Arctic War - Norway's Role on The Northern Front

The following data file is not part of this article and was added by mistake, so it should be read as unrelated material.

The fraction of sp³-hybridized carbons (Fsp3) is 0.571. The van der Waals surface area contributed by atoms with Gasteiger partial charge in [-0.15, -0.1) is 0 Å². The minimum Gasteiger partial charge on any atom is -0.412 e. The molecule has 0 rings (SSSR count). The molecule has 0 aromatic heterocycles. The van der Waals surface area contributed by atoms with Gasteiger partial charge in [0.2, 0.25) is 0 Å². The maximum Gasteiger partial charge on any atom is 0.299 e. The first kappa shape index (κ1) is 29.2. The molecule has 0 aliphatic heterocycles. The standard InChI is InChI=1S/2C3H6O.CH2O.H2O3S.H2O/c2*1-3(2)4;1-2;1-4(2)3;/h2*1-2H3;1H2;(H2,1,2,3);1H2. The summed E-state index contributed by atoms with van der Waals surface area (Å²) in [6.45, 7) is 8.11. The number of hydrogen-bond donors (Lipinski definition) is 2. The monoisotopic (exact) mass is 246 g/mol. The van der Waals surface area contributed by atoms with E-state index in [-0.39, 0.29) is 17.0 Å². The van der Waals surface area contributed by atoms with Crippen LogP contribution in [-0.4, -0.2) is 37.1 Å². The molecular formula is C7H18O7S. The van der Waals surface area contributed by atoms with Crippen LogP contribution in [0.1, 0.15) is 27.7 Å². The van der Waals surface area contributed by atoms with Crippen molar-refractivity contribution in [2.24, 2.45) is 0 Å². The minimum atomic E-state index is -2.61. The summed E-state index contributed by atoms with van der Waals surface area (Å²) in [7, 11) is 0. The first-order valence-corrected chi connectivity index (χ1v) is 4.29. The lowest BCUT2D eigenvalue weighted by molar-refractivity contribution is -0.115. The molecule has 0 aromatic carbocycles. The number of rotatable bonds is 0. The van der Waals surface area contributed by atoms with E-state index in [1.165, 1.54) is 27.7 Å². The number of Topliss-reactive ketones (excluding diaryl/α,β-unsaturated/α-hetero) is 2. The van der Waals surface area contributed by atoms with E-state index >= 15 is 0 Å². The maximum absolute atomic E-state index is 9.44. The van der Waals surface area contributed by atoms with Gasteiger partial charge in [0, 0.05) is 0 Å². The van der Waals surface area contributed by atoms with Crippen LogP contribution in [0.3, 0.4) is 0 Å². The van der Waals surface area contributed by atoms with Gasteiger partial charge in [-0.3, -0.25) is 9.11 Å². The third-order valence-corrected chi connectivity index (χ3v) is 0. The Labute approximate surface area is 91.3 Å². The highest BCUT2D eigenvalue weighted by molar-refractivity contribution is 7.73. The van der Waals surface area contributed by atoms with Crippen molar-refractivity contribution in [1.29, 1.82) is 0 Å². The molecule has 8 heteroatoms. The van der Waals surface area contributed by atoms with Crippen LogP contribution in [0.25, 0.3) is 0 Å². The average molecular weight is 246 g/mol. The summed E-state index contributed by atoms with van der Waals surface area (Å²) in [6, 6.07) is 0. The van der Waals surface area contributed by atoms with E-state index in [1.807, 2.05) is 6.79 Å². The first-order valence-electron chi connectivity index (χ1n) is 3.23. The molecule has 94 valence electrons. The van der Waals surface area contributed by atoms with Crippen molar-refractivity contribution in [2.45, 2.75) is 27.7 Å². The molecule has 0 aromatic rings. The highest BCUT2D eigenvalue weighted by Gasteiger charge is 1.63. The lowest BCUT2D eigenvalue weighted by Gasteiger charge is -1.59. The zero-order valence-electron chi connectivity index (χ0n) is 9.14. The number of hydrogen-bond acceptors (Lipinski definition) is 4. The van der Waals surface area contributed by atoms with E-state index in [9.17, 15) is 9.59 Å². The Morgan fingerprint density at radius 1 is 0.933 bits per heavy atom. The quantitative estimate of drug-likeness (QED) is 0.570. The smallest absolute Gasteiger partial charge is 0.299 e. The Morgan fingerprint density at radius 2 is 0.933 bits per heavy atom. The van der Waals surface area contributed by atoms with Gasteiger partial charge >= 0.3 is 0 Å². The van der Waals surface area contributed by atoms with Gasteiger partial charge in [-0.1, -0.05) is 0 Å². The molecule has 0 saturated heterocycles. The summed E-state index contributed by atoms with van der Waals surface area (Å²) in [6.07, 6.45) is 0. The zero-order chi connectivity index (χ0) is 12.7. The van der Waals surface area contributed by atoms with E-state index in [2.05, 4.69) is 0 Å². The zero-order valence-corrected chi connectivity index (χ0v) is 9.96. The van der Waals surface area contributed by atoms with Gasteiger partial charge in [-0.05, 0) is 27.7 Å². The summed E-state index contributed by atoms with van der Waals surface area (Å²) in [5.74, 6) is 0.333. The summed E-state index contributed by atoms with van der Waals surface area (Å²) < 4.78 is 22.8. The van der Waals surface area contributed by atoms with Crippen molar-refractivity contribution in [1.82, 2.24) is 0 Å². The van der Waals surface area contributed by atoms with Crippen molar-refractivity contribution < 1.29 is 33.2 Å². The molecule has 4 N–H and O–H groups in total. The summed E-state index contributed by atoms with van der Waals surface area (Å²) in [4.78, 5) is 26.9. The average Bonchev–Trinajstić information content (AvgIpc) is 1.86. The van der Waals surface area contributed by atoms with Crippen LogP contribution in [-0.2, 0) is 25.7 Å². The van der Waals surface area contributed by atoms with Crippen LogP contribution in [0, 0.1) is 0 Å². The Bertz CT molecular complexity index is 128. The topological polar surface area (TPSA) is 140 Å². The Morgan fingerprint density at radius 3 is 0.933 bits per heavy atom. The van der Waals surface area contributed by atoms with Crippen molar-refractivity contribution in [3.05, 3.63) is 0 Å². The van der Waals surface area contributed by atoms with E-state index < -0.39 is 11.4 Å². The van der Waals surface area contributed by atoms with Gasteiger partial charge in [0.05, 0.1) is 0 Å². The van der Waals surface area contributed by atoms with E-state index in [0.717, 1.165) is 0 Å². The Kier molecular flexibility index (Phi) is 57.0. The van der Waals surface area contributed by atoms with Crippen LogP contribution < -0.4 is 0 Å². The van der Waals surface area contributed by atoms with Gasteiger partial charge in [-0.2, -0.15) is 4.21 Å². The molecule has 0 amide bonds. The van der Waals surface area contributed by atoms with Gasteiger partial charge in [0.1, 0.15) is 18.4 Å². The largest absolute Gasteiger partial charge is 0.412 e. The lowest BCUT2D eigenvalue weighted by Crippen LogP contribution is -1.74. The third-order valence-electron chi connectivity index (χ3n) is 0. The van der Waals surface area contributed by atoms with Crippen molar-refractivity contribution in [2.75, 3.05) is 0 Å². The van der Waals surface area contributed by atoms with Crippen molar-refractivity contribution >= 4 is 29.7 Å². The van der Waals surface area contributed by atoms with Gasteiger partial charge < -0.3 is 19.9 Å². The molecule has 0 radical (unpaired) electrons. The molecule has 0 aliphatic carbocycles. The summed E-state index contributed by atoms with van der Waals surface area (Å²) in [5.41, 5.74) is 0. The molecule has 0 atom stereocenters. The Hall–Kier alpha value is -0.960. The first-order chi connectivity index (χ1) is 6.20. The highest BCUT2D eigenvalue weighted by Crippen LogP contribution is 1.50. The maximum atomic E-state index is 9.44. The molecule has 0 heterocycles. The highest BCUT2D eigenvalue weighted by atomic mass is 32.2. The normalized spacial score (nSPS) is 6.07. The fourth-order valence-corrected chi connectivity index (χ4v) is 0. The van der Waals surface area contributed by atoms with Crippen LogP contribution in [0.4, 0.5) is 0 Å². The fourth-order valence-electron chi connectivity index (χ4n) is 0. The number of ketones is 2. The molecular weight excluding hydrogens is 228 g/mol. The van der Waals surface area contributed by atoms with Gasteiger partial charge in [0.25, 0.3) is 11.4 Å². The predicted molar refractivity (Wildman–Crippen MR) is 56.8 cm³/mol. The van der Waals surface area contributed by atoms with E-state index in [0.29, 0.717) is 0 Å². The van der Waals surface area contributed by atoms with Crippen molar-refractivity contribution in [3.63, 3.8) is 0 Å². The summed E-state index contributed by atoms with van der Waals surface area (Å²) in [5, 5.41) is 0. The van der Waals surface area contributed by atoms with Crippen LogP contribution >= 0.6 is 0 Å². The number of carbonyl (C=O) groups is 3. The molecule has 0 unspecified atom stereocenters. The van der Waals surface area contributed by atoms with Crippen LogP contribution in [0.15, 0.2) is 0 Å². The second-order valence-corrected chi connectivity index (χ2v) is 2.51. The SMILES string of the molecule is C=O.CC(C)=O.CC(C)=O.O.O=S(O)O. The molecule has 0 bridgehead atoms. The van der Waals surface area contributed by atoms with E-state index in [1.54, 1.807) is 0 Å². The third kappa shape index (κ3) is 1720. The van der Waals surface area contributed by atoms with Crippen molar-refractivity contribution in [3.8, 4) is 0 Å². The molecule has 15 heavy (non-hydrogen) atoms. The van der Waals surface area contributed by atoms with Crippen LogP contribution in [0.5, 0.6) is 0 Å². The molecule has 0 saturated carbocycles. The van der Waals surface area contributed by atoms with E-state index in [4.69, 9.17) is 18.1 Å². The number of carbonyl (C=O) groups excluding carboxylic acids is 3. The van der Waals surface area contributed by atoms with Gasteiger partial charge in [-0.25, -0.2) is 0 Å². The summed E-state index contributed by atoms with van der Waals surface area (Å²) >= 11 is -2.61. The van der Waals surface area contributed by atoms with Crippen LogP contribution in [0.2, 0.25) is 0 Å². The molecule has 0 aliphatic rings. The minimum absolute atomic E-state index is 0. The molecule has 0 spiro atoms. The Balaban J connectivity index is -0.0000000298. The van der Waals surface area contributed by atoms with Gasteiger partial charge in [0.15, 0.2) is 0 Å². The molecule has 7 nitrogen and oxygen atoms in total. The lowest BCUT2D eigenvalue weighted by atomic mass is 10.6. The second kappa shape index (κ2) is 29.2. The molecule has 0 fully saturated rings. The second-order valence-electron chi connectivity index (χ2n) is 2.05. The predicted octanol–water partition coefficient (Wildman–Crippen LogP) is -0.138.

Many of the lonely “weathermen ”arc Norwegians. They are operating at Spits­bergen, Iceland, Greenland and at an island known until recently as “Island X ”—Jan Mayen. It lies lonely and forbidding, in the centre of the triangle formed by Spits­bergen, Greenland and For Iceland. nearly four years Jan Mayen, which is no bigger than Malta, has been occupied by Norwegian troops and meteorological officers whose reports have infilled what otherwise would have been a serious gap in the “met men’s ”chart in It Britain. was to these men—to all the men who ’do meteorological work in the Arctic—that the following tribute was paid by one of the chief meteorological directors at the Air Ministry :“We owe a great deal to the Norwegians for the tremendous work they did in helping to buildup the chain of Arctic meteorological stations. Their’s has been a most important contribution" and we have not lost sight of the fact that Norwegians also were the pioneers of this work in Arctic spheres before the war. We who remain in Britain to interpret their reports have a heartfelt admiration for all the men who operate lonely and exposed observation stations faraway from civilisation. Their life is hard and arduous, but everyone of them is deeply interested in his work and many are busily following other “scientific channels. But it can certainly be said that on this handful of amen great deal depends and has depended in the Jan past.” Mayen and Iceland comprise two of the main keys in forecasting Britain’s weather, as they are both almost continually within the low pressure circle thus enabling observa­tions to betaken that have particular bearing on the winds and fogs and clouds which sweep southwards. And of the two places Jan Mayen is probably the most important, because, being farther north, observations of weather going south can be reported in advance of the stations at Tin Iceland. -:story of the Norwegian participation in the Arctic war begins soon after the fall of Norway, when some of the large numbers of men who escaped across the North Sea to continue the fight were driven to Others Iceland. came to Iceland by various means— some on a small boat which had been returning to Norway from a polar expedition in Greenland and had putin at Iceland ;one on a Finnish ship, on which he had .escaped and which had been intercepted by the British ;and another who had comet from Among Spitsbergen. them was one Norwegian Army lieutenant and a Dane who had volunteered and had served in Norway as a These captain. men, without money and all in .civilian clothes except the two officers, stayed at the Salvation Army Hostel in Reykjavik. They all wanted to fight, but they wanted to fight as Norwegians and not as part of the British Army which was at that time occupying With Iceland. the exception of the Dane, who sailed to Britain at the first opportunity, all the Norwegians decided to stay in Iceland where they thought they could render the best service. For one thing, they knew that the British wanted to form a ski battalion and needed instructors in the use of skis. But they would not join the British Army. They said :“We will form a Norwegian Army of our This own.” “Army ”consisted of twelve unarmed men, eleven of them in civilian clothing and with little military training. They had no resources, but after they had agreed to train British troops in the use of skis, the British paid for their keep. For pocket money this “Army ”of twelve took odd jobs in Reykjavik, and the overalls with which they were provided were their It uniforms. was on August 5th, 1940, that this “Norwegian Company, Iceland ”as it became known was really formed. It had an officer
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